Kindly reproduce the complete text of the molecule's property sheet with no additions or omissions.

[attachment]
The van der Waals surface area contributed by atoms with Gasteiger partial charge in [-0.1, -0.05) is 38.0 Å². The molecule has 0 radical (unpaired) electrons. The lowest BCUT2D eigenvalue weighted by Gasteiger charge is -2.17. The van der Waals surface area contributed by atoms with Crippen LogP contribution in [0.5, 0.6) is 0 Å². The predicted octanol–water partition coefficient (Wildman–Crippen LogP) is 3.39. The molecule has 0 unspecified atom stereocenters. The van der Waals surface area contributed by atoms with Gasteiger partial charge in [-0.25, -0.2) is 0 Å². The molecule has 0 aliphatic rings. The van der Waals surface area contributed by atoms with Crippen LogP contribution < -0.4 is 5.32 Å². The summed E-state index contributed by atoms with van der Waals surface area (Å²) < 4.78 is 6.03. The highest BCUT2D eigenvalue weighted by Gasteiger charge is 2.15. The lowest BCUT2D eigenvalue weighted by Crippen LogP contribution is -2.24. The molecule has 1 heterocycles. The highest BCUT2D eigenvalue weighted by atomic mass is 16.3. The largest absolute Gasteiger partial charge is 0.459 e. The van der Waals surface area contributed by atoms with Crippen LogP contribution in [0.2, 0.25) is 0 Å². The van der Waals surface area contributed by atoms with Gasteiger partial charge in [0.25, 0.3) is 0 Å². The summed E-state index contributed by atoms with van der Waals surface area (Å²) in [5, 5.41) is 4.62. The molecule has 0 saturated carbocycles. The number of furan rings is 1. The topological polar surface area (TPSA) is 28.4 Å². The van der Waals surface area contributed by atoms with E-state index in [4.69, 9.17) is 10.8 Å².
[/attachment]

The van der Waals surface area contributed by atoms with Gasteiger partial charge in [-0.1, -0.05) is 38.0 Å². The molecule has 0 radical (unpaired) electrons. The lowest BCUT2D eigenvalue weighted by Gasteiger charge is -2.17. The van der Waals surface area contributed by atoms with Crippen LogP contribution in [0.5, 0.6) is 0 Å². The predicted octanol–water partition coefficient (Wildman–Crippen LogP) is 3.39. The molecule has 0 unspecified atom stereocenters. The van der Waals surface area contributed by atoms with Gasteiger partial charge in [-0.25, -0.2) is 0 Å². The molecule has 0 aliphatic rings. The van der Waals surface area contributed by atoms with Crippen LogP contribution < -0.4 is 5.32 Å². The summed E-state index contributed by atoms with van der Waals surface area (Å²) < 4.78 is 6.03. The highest BCUT2D eigenvalue weighted by Gasteiger charge is 2.15. The lowest BCUT2D eigenvalue weighted by Crippen LogP contribution is -2.24. The molecule has 1 heterocycles. The highest BCUT2D eigenvalue weighted by atomic mass is 16.3. The largest absolute Gasteiger partial charge is 0.459 e. The van der Waals surface area contributed by atoms with Crippen LogP contribution in [0.2, 0.25) is 0 Å². The van der Waals surface area contributed by atoms with Gasteiger partial charge in [0.25, 0.3) is 0 Å². The summed E-state index contributed by atoms with van der Waals surface area (Å²) in [5, 5.41) is 4.62. The molecule has 0 saturated carbocycles. The number of furan rings is 1. The topological polar surface area (TPSA) is 28.4 Å². The van der Waals surface area contributed by atoms with E-state index in [4.69, 9.17) is 10.8 Å².